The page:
Friday, October 16, 2009


I can remember definitely one, possibly two girls at Bromsgrove High School having babies (and leaving).

US blogger Sandra Rose on the US high school where 115 out of 800 girls are pregnant. Lordy. Their Prom must be really something.

The school is the Paul Robeson High School. I don't think the great man would be impressed.

I suppose this Robeson song would be most appropriate for the story. But lets have this, which my mother - a great Robeson fan like so many in 1930s South Wales - often sang to her little ones.

(via Booker Rising)


Anonymous said...

A quick calculation. 800 pupils. 400 female pupils. Approx. 200 female pupils of the age of consent (humour me). 58% of eligible(!) pupils up the duff.

mexicano said...

He may have been a great singer, but a great man he was most definitely not.

Laban said...

I have to forget the politics and hear the voice. Even more so with Harry Belafonte.

But even with the politics he was still a great man. As far as my mother and many in Wales were concerned he was 'one of them'.

"That sense of identity and identification is very important from the moment he met unemployed Welsh miners singing in Trafalgar Square in 1929 and then visited them in the Rhondda and the Talygarn Miners’ Rest Home and throughout the 1930s their cause became his cause. In the early 1930s he also sang at Caernarfon. Wrexham, Neath and many other smaller towns. And then there were the two defining moments at Mountain Ash in 1938 and the Rhondda in 1939.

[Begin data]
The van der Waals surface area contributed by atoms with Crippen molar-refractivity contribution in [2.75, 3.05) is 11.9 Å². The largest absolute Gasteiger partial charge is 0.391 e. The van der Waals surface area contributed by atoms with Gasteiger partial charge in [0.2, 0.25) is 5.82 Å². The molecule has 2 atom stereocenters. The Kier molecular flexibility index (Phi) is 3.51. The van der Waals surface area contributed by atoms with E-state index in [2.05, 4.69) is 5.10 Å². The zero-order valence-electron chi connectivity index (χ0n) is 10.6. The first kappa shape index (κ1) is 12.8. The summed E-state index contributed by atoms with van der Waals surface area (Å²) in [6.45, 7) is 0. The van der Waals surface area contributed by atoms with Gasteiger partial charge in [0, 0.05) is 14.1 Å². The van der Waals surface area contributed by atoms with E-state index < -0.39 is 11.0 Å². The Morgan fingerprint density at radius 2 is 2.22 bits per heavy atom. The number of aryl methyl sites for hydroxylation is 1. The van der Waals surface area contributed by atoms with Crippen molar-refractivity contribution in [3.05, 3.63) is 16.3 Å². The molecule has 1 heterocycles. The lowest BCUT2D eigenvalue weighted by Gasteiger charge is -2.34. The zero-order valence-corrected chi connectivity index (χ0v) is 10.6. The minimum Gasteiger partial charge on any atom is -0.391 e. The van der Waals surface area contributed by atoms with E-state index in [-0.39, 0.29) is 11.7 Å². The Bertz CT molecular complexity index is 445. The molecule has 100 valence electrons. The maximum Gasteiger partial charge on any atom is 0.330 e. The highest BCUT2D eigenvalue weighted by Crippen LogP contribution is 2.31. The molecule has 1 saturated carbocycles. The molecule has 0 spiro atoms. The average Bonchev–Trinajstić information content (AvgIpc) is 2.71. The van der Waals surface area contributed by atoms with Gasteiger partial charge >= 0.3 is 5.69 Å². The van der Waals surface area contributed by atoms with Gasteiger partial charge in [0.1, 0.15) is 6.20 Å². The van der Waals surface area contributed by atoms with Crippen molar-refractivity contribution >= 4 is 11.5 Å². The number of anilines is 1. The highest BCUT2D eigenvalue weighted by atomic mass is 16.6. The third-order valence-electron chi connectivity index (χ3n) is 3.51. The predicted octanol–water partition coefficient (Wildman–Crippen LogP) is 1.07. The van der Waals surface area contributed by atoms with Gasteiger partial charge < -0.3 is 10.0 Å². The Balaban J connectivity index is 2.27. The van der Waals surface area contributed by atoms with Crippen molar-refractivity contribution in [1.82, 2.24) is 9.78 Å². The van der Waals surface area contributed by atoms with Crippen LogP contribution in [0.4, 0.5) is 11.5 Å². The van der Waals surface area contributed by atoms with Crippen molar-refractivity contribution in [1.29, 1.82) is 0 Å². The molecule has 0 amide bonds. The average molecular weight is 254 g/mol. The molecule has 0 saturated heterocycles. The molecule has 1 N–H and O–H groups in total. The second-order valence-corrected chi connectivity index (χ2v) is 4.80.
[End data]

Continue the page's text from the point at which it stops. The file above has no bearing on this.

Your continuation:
At the Mountain Ash Memorial Concert to the Welshmen who died fighting fascism in Spain he said,

‘I have waited a long time to come down to Wales – because I know there are friends here…..I am here tonight because as I have said many times before, I feel that in the struggle we are waging for a better life an artist must do his part. I am here because I know that these fellows not only died for Spain but for me and the whole world. I feel it is my duty to be here.’

And then in 1939 he starred in Proud Valley which depicted graphically the struggles of South Wales miners. It was the film that approximated best his own values and his own views."